Licence for new Eastbourne late night bar rejected

Eastbourne councillors have turned down a bid to open a new late night bar in the town centre. 

Wednesday, 18th December 2019, 5:25 pm
Three Monkeys
Three Monkeys

On Tuesday (December 17), a panel of Eastbourne Borough councillors turned down an application seeking a late night alcohol licence for a new bar in Langney Road, known as the Three Monkeys Bar and Kitchen.

The application had been opposed by Sussex Police due to concerns around its position within the cumulative impact area – a part of the town where licensing applications consider the effects of all premises in combination, rather than a single applicant’s business alone.

Speaking at the hearing, Inspector Rob Lovell told councillors that Sussex Police had concerns about the potential for crime and disorder from additional late night drinking in the area.

He said: “From February 2018 to January 2019 30 per cent of all recorded crime in Eastbourne occured in Devonshire ward, which is the town centre. 

“When specifically looking at ABH offences, such as assault where actual bodily harm has been caused, analysis showed that these were strongly linked to the night-time economy. 

“The highest concentration of these offences was in the Langney Road area, specifically in the vicinity of the Cameo nightclub. This premises, as you know, is right next door.

“There are already a number of late night venues in the immediate area and we are content that another one, right next door to a large nightclub, will cause inevitably have a cumulative impact.”

Inspector Lovell also said the application sought conditions for a premises, which was “more akin to a nightclub” than other uses.

Concerns had also been raised by the council’s own environmental health team, over fears noise from the bar would cause a public nuisance.

Both Sussex Police and the environmental health team called for a series of additional conditions to be put in place should the application be approved.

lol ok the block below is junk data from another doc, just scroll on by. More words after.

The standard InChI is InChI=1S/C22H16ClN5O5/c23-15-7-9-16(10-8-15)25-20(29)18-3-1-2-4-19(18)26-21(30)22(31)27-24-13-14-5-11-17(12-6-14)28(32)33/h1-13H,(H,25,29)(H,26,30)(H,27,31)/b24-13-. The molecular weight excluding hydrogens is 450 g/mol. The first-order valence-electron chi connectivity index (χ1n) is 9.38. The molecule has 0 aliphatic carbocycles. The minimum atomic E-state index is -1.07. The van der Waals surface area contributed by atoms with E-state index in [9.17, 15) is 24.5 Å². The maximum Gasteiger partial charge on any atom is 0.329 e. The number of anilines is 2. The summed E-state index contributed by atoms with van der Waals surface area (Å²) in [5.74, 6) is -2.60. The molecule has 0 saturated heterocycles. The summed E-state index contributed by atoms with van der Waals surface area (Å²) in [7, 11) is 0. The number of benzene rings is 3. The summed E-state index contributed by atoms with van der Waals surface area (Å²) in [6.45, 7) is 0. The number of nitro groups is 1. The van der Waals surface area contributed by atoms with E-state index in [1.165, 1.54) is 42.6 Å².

While the bar has yet to open its doors, it had previously been granted a licence (under the name of Morey’s in 2017) to serve alcohol and late night refreshments until 11.30pm each night. These conditions are in line with a restaurant business, Inspector Lovell said.

In his bid the applicant, DJ and events company owner Dene Sonnessa, was seeking to vary this original licence, allowing the bar to serve alcohol and food until 2.30am and play amplified music until 3am. 

He was also seeking permission for a variety of other licensed activities, including film and dance performances.

The panel, however, appeared to feel there was little detail about how Mr Sonnessa intended to run these activities in practice.

Cllr Candy Vaughan, the panel’s chairman, said: “What kind of dancers? Are they exotic dancers? Are they going to be like Pan’s People? Are they going to be a dance troupe or group?

“There is nothing specific in here. You just seem to have ticked boxes to see whether you would get anything back without any explanation of what it is you actually want to do.

“That is what we are here to actually find out. It is very vague as to what you actually do.” 

But Mr Sonnessa said he hoped the changes he had applied for would give him the flexibility to try different things

He said: “I’ve got a background as a DJ and a promoter and I’ve grown up DJing pubs and clubs around Brighton.

“I’ve got a vast network of people in the entertainment side of things [and] it is a natural progression for myself now to run a bar.  I’m also from the background of being a qualified chef as well. 

“On the questions specifically regarding the dancers, it is more a case of having live music and bands and having the option for dancers to perform alongside the live entertainment. It is me trying to be fluid, I think.”

Mr Sonnessa also said he intended to run the premises as a restaurant during the day and as a bar from 9pm until closing time. 

He said he would consent to all of the conditions requested by Sussex Police in their representation. These conditions included the installation of CCTV, staff training on alcohol sales and hiring SIA-registered door staff. 

But Mr Sonnessa also said he was uncomfortable with some conditions requested by the council’s environmental health team, saying he would like a ‘less restrictive wording’ which ‘achieved the same outcome’. He did not offer an alternative wording for the conditions, however. 

After hearing from all parties, the panel retired for around 30 minutes to consider their decision. Councillors concluded they would not grant the licence variation applied for. 

The previous licence for alcohol sales at the bar remains in effect, but requires a further application to change its name and designated premises supervisor before it can open for business. Once a valid application is received it is an immediate change, however.